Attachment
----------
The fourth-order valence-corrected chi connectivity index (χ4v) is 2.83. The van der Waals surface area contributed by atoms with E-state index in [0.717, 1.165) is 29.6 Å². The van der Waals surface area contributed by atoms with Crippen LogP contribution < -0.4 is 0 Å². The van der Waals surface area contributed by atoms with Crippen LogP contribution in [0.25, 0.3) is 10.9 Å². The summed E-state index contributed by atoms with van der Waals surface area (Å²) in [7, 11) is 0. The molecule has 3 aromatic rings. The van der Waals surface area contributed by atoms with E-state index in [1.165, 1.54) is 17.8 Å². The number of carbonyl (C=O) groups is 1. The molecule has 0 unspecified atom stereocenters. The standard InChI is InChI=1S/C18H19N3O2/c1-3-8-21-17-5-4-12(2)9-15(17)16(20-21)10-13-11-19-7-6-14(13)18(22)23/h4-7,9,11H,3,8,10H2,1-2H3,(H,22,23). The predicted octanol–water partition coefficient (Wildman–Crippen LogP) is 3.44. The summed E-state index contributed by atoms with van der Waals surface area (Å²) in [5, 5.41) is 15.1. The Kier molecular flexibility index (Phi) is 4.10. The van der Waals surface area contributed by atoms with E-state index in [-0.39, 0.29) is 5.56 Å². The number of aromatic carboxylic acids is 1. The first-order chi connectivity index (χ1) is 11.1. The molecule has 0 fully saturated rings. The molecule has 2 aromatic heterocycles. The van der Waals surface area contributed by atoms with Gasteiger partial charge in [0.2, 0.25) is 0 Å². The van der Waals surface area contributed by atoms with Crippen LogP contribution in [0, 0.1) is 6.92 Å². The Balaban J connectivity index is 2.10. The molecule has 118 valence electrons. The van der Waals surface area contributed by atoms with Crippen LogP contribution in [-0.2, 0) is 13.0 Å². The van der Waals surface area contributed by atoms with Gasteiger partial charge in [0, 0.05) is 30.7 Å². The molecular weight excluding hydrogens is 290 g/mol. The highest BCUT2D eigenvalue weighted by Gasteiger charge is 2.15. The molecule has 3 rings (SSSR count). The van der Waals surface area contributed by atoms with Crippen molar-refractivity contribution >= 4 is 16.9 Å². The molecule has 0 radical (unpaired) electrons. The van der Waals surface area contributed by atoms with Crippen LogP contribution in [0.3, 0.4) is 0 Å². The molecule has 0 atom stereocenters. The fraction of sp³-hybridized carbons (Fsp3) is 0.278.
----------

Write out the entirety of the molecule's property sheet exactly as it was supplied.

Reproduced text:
The fourth-order valence-corrected chi connectivity index (χ4v) is 2.83. The van der Waals surface area contributed by atoms with E-state index in [0.717, 1.165) is 29.6 Å². The van der Waals surface area contributed by atoms with Crippen LogP contribution < -0.4 is 0 Å². The van der Waals surface area contributed by atoms with Crippen LogP contribution in [0.25, 0.3) is 10.9 Å². The summed E-state index contributed by atoms with van der Waals surface area (Å²) in [7, 11) is 0. The molecule has 3 aromatic rings. The van der Waals surface area contributed by atoms with E-state index in [1.165, 1.54) is 17.8 Å². The number of carbonyl (C=O) groups is 1. The molecule has 0 unspecified atom stereocenters. The standard InChI is InChI=1S/C18H19N3O2/c1-3-8-21-17-5-4-12(2)9-15(17)16(20-21)10-13-11-19-7-6-14(13)18(22)23/h4-7,9,11H,3,8,10H2,1-2H3,(H,22,23). The predicted octanol–water partition coefficient (Wildman–Crippen LogP) is 3.44. The summed E-state index contributed by atoms with van der Waals surface area (Å²) in [5, 5.41) is 15.1. The Kier molecular flexibility index (Phi) is 4.10. The van der Waals surface area contributed by atoms with E-state index in [-0.39, 0.29) is 5.56 Å². The number of aromatic carboxylic acids is 1. The first-order chi connectivity index (χ1) is 11.1. The molecule has 0 fully saturated rings. The molecule has 2 aromatic heterocycles. The van der Waals surface area contributed by atoms with Gasteiger partial charge in [0.2, 0.25) is 0 Å². The van der Waals surface area contributed by atoms with Crippen LogP contribution in [0, 0.1) is 6.92 Å². The Balaban J connectivity index is 2.10. The molecule has 118 valence electrons. The van der Waals surface area contributed by atoms with Crippen LogP contribution in [-0.2, 0) is 13.0 Å². The van der Waals surface area contributed by atoms with Gasteiger partial charge in [0, 0.05) is 30.7 Å². The molecular weight excluding hydrogens is 290 g/mol. The highest BCUT2D eigenvalue weighted by Gasteiger charge is 2.15. The molecule has 3 rings (SSSR count). The van der Waals surface area contributed by atoms with Crippen molar-refractivity contribution >= 4 is 16.9 Å². The molecule has 0 radical (unpaired) electrons. The van der Waals surface area contributed by atoms with Crippen LogP contribution in [0.3, 0.4) is 0 Å². The molecule has 0 atom stereocenters. The fraction of sp³-hybridized carbons (Fsp3) is 0.278.